A second advantage, albeit related to the first, relates to the intellectual diversity focused on and developed within the typical large university endowment. Many hedge funds are started by managers with deep expertise in a market niche  expertise that is often an inch wide and a mile deep. As such, great familiarity with various other markets and investment strategies beyond their area of expertise is often lacking. Whereas, the typical large endowment fund manager would be actively engaged in the rigorous auditioning of fund managers representing a broad spectrum of opportunities and develop experience with many different styles and strategies. In order to manage risk, you have to understand it and this global perspective provides the background and context with which to compare, blend and create funds of funds that manage risk and augment the core strategy of the endowment pool. While endowment managers are focused on the big picture, they are seldom involved in picking stocks and are less likely to seek opportunities through timing the markets directly.

Lessons That Can Be Learned

There are a number of factors that come together to support the success of the best endowment funds.

Managing risk: An endowments portfolio is designed to provide the university with a reliably stable source of funds. This isn't going to happen through concentrated investing in highly volatile investments. Chasing big returns requires taking big risks, and big risks lead to potential high volatility which is anathema to a stable, reliable source of funds sought by these non-profit institutions. Risks are managed through methodical portfolio allocation and diversification techniques that are applied to combine uncorrelated investments to achieve stability. Finally, risk is managed through a continuous monitoring of performance and periodic rebalancing of the investment weightings so that allocations stay true to the expected outcomes of their strategy. While returns may not compare well to riskier strategies in the short run, over time it is slow and steady that wins the race.

Alternative investments/alternative managers: Endowments have been early adaptors in the alternative investment markets. As mentioned in the NUCABO reference above, the portion of stocks and bonds in the portfolio has diminished over time in relation to the portion of funds at work in alternatives. Endowments also spend a great deal of effort identifying alternative fund managers whose reputation, history of returns, and fund strategies fit and augment the endowments strategy. On-going monitoring is as essential a part of the process as the initial identification.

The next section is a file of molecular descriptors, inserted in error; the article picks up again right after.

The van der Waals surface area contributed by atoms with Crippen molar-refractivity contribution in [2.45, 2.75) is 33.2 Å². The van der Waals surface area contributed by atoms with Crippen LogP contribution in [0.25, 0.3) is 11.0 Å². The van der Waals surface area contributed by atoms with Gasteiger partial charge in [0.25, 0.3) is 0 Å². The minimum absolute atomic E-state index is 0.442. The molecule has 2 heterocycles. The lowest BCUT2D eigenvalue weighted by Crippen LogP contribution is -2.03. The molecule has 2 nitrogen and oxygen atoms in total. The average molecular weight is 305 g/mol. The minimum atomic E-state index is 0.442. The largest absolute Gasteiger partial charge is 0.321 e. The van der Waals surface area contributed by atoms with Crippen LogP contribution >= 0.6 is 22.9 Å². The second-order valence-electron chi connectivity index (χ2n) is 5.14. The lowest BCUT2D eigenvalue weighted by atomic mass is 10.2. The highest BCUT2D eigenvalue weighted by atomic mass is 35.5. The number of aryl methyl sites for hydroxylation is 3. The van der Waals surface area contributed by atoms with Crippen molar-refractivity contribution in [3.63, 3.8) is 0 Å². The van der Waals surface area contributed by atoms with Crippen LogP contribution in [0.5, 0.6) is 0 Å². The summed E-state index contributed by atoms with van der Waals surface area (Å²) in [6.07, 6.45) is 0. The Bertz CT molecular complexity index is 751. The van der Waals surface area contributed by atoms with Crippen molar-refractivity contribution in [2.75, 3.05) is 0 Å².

Long horizons: While endowments may look to capitalize on market inefficiencies, they are not looking for quick hits. They put more trust in the construction of their portfolios and their allocation formulas than they do in the ability of the portfolio team to guess correctly about short-term trends in the marketplace. The view of the endowment manager is a long one. They have the time to let their strategies mature and garner benefits. Not having to placate hot money or compete on a monthly or a quarterly basis provides an environment that allows the blend of seasoned qualitative judgment with sophisticated quantitative analysis to build powerful results in real time. It is well known that few active managers outperform their passive benchmarks over the long-term, regardless of the strategy employed.

Global reach: Finally, endowments have broadened their thinking beyond the traditional thoughts of investing all of their eggs in simple baskets of domestic stocks and bonds. They seek superior returns while artfully controlling risk through understanding the advantages of investing in global financial markets and non-traditional opportunities. This understanding affords them the ability to construct portfolios of made up of high risk and reward opportunities while maintaining overall stability in their portfolios. The focus on managing risk rather than avoiding it offers more choice and flexibility when seeking out opportunities. To do less is much like playing tennis with one hand tied behind your back. There is no need to play that way if the rules of the game do not require it.